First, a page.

There’s no time period quite like The Tudors – it’s dangerous, exciting and sexy. Often found at the heart of literature, TV and films, it’s rare to find someone that doesn’t find the guts and gore of this thrilling time in British History absolutely fascinating.
So I was delighted to hear that the Welsh National Opera would be bringing a trilogy of shows, retelling some of the most ominous tales of the Tudor times, on a tour of Britain.
The marketing surrounding the new operas, created by the talented Donizetti, was fantastic. It is clear the WNO is trying to bring opera to a younger audience – and rightly so! The stigma attached to opera needs to be eradicated. If you’re a fan of drama, suspense and incredible music, then opera is surely the perfect thing for you. The stories are easy to follow, and grab you from the opening note. The music takes hold of your body and transports you to another world. The words are like syrup gliding through your subconscious. It is a powerful art form, and an experience like no other.
On Friday, I went to see Anna Bolena at the Wales Millennium Centre – one third of the epic trilogy. I’d been so excited – the story of Anne Boleyn and Henry VIII is a story like no other. A fiery female caught in the web of a mad man… I had seriously high expectations for the opera adaptation.
The Opera – always a fabulous chance to dress up!
And of course, it was fantastic. The show focused on Anne’s final days in the corrupt court of Henry VIII, and the lead up to her untimely death. Each voice was simply sublime, from the main stars right through to the ladies in waiting. Striking solos and divine duets, classic chorus numbers and an overwhelming orchestra – Anna Bolena had it all.
Each character was played to perfection. Anne, unsurprisingly, was the star of the show. With her head held high, she seemed (on the surface) strong and confident. But her turbulent world encapsulated her, and her distress and pain were clear as the story darkened. Your heart called out to her as her life went from bad to worse. Her fate handed to her on a plate, you were shown the cruel injustice of the monarchy, and reminded of just how twisted the Tudor times really were.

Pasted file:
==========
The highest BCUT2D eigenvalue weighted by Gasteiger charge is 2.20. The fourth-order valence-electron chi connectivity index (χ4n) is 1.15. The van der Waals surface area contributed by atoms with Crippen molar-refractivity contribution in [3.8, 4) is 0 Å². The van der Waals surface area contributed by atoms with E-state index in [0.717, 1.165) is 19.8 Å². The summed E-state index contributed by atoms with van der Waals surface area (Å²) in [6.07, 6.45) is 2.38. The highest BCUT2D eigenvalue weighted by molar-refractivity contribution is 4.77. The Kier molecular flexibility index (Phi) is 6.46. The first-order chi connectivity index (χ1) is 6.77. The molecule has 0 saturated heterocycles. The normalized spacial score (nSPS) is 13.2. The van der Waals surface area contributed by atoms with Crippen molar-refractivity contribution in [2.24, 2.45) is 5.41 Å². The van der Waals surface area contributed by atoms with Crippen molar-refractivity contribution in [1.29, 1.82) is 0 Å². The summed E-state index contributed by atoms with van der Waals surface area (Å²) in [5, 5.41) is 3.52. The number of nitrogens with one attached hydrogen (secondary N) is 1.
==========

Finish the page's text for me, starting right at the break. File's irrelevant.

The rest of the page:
Photography by Robert Workman.
Henry was as sly and sinister as you could imagine. Skulking around the stage planting his evil seeds with every step, Miles played the villain fantastically. Terrifying and without a soul, he was like an animal devouring anything in his path. Once again, your heart called out to not only Anne, but Jane Seymour.
Photography by Robert Workman.
“The other woman” – you would expect to feel a similar hatred for Jane. Henry’s new “toy”, was she not the reason for his determined need to dispose of poor Anne? But Donizetti portrayed Jane in such a beautiful and touching way, you could not help but feel pity for her. Consumed by guilt, Jane conveyed a deep longing to escape. However, we all know in the kingdom of Henry VIII, there was no escape. Once he had dug his devilish claws into you, you were his for the taking.
The story – full of twists, turns and thrills – came to an explosive end as Anne awaited her death. Without a doubt, this was the highlight for me. In these final scenes, Anne sunk into a pit of madness. Farnocchia was unforgettable in these moments. Her talent and ability to connect with the audience was second to none. In a touching scene, Anne imagined she was back at her wedding day, with a child and then thrown back to her girlhood romance with Lord Percy. Disheveled and with an insane twinkle in her eye, you knew she had reached the edge of sanity as she tried to forget her fate. Curled up in a child’s cot, the scene was almost uncomfortable to watch. To see such a strong woman brought back to a child-like state at the hands of this horrendous creature was unbearable.
Photography by Robert Workman
Then, almost as suddenly as she had diminished, the powerful Anne returned. The moment she accepted her fate, she regained her inspiring and iconic nature. Robed by her ladies in waiting in a deep red coat (the only splash of colour on a dark grey set – I believe symbolic of the blood that was to be shed), she turned to the audience with the power and confidence she was renowned for. Her swan song reminded the audience that here was a woman never to be forgotten – she was Anne Boleyn. Queen, icon and one of the most influential females of British History.